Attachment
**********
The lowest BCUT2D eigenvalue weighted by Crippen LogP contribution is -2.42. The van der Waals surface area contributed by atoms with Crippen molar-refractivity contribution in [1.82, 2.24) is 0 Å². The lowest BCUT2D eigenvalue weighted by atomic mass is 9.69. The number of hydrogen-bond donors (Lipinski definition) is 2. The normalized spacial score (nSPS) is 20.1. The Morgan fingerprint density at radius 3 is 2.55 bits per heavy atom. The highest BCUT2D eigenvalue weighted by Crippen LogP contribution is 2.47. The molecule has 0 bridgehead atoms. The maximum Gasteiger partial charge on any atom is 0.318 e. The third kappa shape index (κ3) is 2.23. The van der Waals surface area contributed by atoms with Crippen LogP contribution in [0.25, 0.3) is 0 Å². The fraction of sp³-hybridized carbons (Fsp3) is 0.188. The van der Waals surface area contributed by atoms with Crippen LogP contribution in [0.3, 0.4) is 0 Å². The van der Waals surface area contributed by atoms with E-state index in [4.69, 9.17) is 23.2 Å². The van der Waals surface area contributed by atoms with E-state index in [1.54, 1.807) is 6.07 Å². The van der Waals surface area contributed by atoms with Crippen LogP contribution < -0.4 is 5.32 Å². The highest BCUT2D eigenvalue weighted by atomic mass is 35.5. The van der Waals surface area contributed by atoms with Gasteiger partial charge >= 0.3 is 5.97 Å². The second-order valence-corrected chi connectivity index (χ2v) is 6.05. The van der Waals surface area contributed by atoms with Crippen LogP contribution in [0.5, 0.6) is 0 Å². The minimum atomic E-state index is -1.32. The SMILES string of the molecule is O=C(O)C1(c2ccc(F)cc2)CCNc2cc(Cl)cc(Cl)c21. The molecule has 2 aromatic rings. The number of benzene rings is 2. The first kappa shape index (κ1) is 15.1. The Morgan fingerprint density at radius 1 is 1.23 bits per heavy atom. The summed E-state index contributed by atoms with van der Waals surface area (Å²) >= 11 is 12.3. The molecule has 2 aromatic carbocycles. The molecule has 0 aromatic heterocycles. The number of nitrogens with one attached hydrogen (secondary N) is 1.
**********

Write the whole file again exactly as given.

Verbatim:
The lowest BCUT2D eigenvalue weighted by Crippen LogP contribution is -2.42. The van der Waals surface area contributed by atoms with Crippen molar-refractivity contribution in [1.82, 2.24) is 0 Å². The lowest BCUT2D eigenvalue weighted by atomic mass is 9.69. The number of hydrogen-bond donors (Lipinski definition) is 2. The normalized spacial score (nSPS) is 20.1. The Morgan fingerprint density at radius 3 is 2.55 bits per heavy atom. The highest BCUT2D eigenvalue weighted by Crippen LogP contribution is 2.47. The molecule has 0 bridgehead atoms. The maximum Gasteiger partial charge on any atom is 0.318 e. The third kappa shape index (κ3) is 2.23. The van der Waals surface area contributed by atoms with Crippen LogP contribution in [0.25, 0.3) is 0 Å². The fraction of sp³-hybridized carbons (Fsp3) is 0.188. The van der Waals surface area contributed by atoms with Crippen LogP contribution in [0.3, 0.4) is 0 Å². The van der Waals surface area contributed by atoms with E-state index in [4.69, 9.17) is 23.2 Å². The van der Waals surface area contributed by atoms with E-state index in [1.54, 1.807) is 6.07 Å². The van der Waals surface area contributed by atoms with Crippen LogP contribution < -0.4 is 5.32 Å². The highest BCUT2D eigenvalue weighted by atomic mass is 35.5. The van der Waals surface area contributed by atoms with Gasteiger partial charge >= 0.3 is 5.97 Å². The second-order valence-corrected chi connectivity index (χ2v) is 6.05. The van der Waals surface area contributed by atoms with Crippen LogP contribution in [0.5, 0.6) is 0 Å². The minimum atomic E-state index is -1.32. The SMILES string of the molecule is O=C(O)C1(c2ccc(F)cc2)CCNc2cc(Cl)cc(Cl)c21. The molecule has 2 aromatic rings. The number of benzene rings is 2. The first kappa shape index (κ1) is 15.1. The Morgan fingerprint density at radius 1 is 1.23 bits per heavy atom. The summed E-state index contributed by atoms with van der Waals surface area (Å²) >= 11 is 12.3. The molecule has 2 aromatic carbocycles. The molecule has 0 aromatic heterocycles. The number of nitrogens with one attached hydrogen (secondary N) is 1.